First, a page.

(The cap "P" in particular reminds me of the current ad on our local transit for the DVD release of "The Devil Wears Prada" although I'm not enamoured of the rest of the ad.... )

Thomas Phinney's picture

Just a couple more notes:

- Note that Arno Pro is not being bundled "instead of" Adobe Jenson Pro. Photoshop CS2 had no bundled fonts.

- Linda, are you commenting on the upright capitals or the italics? The italic sample Dan posted has the swash alternates on, not the default italics. The roman sample was an enlarged version of the 12 point version of the font; the display version has much less obtrusive serifs, of course.

Cheers,

T

Dan Gayle's picture

Really? I didn't know. I have the suite, so...

But the fonts bundled with the beta seem to be the regular core Adobe fonts, sans any version of Adobe Jenson Pro. I would rather have that in lieu of having two different Garamonds.

But what am I complaining about? I already have the font. I'm just really interested in Arno and curious about the choice to use it in this bundle over Adobe Jenson Pro.

Thanks Thomas!

Linda Cunningham's picture

Linda, are you commenting on the upright capitals or the italics?

The upright capitals, for the comment about the serif. I figured the italic was the alternates -- that Z gave it away. :-) I must admit that the Light version is quite elegant.

(One of the reasons I've always loved Poetica is the range of alternate characters and ligatures....)

Dan Gayle's picture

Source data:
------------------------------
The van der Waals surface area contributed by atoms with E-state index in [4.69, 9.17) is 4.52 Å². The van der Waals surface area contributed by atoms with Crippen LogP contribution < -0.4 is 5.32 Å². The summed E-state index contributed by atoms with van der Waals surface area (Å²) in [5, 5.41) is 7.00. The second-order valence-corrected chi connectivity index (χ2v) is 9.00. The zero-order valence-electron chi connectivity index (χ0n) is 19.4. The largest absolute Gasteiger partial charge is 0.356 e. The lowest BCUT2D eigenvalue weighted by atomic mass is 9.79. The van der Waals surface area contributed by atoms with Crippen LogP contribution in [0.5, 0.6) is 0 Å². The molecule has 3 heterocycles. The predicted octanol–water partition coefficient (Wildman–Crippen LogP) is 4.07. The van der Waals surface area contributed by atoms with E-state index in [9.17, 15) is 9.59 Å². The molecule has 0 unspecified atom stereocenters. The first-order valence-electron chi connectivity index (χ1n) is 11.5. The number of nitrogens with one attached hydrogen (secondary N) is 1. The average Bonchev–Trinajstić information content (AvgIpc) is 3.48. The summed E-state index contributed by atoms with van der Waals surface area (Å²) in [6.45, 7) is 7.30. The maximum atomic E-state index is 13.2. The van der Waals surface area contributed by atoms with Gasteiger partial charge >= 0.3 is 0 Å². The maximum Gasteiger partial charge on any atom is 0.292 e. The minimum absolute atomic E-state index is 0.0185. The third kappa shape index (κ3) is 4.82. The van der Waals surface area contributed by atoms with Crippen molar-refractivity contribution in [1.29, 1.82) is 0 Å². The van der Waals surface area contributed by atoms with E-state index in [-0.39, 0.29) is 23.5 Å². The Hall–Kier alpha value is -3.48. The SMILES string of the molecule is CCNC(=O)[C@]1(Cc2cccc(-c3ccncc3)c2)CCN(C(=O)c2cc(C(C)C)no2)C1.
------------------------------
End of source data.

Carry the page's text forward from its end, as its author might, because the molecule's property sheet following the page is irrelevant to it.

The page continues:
Arno Pro Light Italic 36 set at 72pts

Linda Cunningham's picture

Thanks, Dan! Even the standards are beautiful, particularly the lc f, g x, y, and z....

William Berkson's picture

There seems to be an influence of Trinité here, especially in the tops of the ascenders. The italic is exquisite--Slimbach is the grand wizard of italics. I'm wondering about the proportions of the roman lower case. I want to see some PDFs with text size....

[edit: link repaired]

david h's picture

[ > There seems to be an influence of Trinité here
broken link]

Miguel Sousa's picture

> There seems to be an influence of [...]

AFAIK, Slimbach only looks at other typefaces when he wants to make sure he's not doing something that someone else already did. That seems to be the only way other people's work influence his (unless he's doing a revival).

> I want to see some PDFs with text size….

Please don't do any judgement based on this (beta) version of the font. Much have changed since, and this version is not even properly hinted.

William Berkson's picture

>not doing something that someone else already did. That seems to be the only way other people’s work influence his

I don't think that is true of any artist or designer, ever. I am a big admirer of Slimbach's work, but everyone is influenced by what they see. For example, above Thomas Phinney sees some relation of Garamond and Minion. I do too. I may be wrong about Trinité being an influence--it might be something else--but everybody is influenced.

This is not to deny that Arno is a new design. It's just that everyone is influenced by past ideas.

Dan Gayle's picture

Slimbach certainly has a portfolio worthy of influence, and we've already noted a Brioso/Jenson connection, but at what point can an artist be influenced by himself, by his other works? Frutiger's later work is all clearly influenced by his earlier stuff, self admittedly. But is that looking at something you've done, or is it doing something you know instinctively?

paul d hunt's picture

at what point can an artist be influenced by himself, by his other works?